St. Patrick’s Cemetery Gates Reflect An Image Of Thurles

St. Patrick’s cemetery, situated on Moyne Road, Loughtagalla, Thurles, in North Co. Tipperary, was first consecrated on May 11th, 1928, by Most Reverend Dr. J.W. Harty, Roman Catholic Archbishop of Cashel & Emly.  Amongst others present were Mr W. Butler, Chairman Thurles Urban District Council; Mr L. Scully, Chairman of the Burial Board; Mr V. Kelly, Architect, Dublin and Mr J.M.Kennedy, Thurles Town Clerk and then also secretary and the designer of the the former Sarsfields GAA club crest “Thro’ The Thatch”, to be seen on the jerseys of the old Thurles “Blues”.

The first body to be interred in St. Patrick’s cemetery was one, Mrs M. Gorman, herself a native of Athnid, Thurles, latter buried there nine months earlier, on August 1st, 1927.

Since 1928, (over 90 years ago) the gates to this cemetery have rarely, if ever, received more than one coat of paint.  These now truly neglected, corroded and decomposing steel bars adequately reflect an overall image and attitude within our town; same neglected under the present governance of Templemore / Thurles Municipal District Council and it’s management.

With some of our elected representatives continuing to place petty, party politics and misguided feelings of self importance ahead of their duties and responsibilities to those who elected them, we find that they, together with council management; latter unwilling to change their habits, behaviours and opinions, are failing to realise who actually pays their annual salaries.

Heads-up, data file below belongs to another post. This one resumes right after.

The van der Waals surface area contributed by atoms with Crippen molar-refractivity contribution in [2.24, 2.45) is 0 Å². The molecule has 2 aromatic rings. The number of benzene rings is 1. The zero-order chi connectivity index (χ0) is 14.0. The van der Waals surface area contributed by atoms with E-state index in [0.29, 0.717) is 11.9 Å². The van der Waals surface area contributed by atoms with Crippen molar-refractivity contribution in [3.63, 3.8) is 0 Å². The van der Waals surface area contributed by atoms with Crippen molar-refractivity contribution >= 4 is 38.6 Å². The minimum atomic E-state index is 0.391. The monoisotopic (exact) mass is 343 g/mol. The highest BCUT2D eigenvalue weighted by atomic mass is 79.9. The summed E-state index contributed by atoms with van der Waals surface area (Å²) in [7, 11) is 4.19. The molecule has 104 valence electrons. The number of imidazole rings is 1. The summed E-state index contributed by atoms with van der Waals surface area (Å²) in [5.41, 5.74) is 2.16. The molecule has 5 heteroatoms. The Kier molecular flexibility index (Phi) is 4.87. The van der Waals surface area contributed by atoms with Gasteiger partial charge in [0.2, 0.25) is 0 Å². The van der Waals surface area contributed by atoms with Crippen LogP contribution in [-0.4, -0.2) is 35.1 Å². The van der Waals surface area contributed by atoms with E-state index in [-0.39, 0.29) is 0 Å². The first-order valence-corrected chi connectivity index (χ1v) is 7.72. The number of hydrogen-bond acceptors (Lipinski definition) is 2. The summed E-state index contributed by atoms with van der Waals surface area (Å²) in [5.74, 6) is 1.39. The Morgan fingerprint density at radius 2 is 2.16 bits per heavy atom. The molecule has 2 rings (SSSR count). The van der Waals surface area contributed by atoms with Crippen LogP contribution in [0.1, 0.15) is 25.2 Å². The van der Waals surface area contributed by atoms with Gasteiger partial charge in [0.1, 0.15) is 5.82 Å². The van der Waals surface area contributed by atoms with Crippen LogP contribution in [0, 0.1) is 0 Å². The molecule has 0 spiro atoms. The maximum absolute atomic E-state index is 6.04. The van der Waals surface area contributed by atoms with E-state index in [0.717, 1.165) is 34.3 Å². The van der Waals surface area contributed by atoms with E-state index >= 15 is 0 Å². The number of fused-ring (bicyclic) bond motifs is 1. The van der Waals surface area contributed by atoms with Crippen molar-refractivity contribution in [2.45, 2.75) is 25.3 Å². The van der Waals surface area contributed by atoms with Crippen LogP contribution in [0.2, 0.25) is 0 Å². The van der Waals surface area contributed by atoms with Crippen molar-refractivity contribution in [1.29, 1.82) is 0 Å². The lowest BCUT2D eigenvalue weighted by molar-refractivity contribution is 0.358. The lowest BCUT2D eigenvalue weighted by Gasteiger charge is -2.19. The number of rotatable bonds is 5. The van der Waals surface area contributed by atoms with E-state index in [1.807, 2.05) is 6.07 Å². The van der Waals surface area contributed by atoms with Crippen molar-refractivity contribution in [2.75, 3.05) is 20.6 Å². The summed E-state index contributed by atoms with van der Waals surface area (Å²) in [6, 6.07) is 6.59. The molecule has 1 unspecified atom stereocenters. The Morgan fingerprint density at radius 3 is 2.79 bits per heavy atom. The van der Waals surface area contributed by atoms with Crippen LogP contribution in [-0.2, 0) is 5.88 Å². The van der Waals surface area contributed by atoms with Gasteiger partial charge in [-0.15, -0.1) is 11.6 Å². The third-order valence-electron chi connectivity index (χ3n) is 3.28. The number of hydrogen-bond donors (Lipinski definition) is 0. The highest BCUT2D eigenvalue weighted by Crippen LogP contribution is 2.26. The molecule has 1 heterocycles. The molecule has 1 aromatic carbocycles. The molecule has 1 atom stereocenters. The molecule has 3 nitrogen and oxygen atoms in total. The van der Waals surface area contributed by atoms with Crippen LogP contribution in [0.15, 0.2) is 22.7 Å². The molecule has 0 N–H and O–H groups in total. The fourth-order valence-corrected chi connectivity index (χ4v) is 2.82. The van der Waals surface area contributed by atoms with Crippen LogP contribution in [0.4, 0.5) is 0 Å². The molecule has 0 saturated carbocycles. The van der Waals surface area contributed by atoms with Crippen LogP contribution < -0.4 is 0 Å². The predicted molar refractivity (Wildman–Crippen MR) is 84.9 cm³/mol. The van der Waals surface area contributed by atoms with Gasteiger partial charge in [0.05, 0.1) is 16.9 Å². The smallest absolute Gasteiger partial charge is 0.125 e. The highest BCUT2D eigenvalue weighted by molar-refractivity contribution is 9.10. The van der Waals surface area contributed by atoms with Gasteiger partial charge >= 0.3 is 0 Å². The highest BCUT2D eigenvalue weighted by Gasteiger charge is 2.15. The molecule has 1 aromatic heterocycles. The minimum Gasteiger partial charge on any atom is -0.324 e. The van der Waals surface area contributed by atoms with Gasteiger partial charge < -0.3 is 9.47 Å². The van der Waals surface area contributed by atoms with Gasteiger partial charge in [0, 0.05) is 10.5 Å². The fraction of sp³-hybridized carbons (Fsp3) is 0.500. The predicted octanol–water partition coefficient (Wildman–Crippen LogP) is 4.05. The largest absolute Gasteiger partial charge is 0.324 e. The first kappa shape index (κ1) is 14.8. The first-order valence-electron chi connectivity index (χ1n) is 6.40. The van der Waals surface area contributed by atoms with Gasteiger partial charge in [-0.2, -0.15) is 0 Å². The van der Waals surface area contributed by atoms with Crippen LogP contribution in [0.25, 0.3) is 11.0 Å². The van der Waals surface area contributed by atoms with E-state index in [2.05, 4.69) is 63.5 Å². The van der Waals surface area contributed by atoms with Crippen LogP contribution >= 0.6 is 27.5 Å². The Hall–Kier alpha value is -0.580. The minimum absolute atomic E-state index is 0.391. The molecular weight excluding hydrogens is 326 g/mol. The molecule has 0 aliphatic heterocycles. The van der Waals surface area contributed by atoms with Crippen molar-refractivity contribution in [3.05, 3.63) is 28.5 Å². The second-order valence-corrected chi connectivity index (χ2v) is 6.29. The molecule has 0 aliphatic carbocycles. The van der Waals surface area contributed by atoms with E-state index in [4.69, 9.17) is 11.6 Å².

Currently inside on this consecrated ground, particularly during the evening time, grave owners and visitors regularly discuss what they describe as “looting”, and the demonstration of total disrespect to those deceased, now at rest.

Donated mementos /ornaments, pots and vases, many containing perennial flowers, are being stolen, many on a weekly bases. People, regrettably, now see as a waste of time, the reporting of such thefts to local Gardaí and it is now widely believed that same items are ending up for sale in out-of-town car boot sales or as floral displays in private gardens.

Just like the rusted bars on our cemetery gates, same behaviour is now regarded as being perfectly acceptable, in a town without any real governance and devoid of any real local representation.

We will be highlighting further proof of this statement in the coming days and invite positive comment and discussion on this site.


2 comments to St. Patrick’s Cemetery Gates Reflect An Image Of Thurles

  • Vincent Barber

    I have already highlighted the terrible state of the gates. I hope you have more luck getting a positive response.

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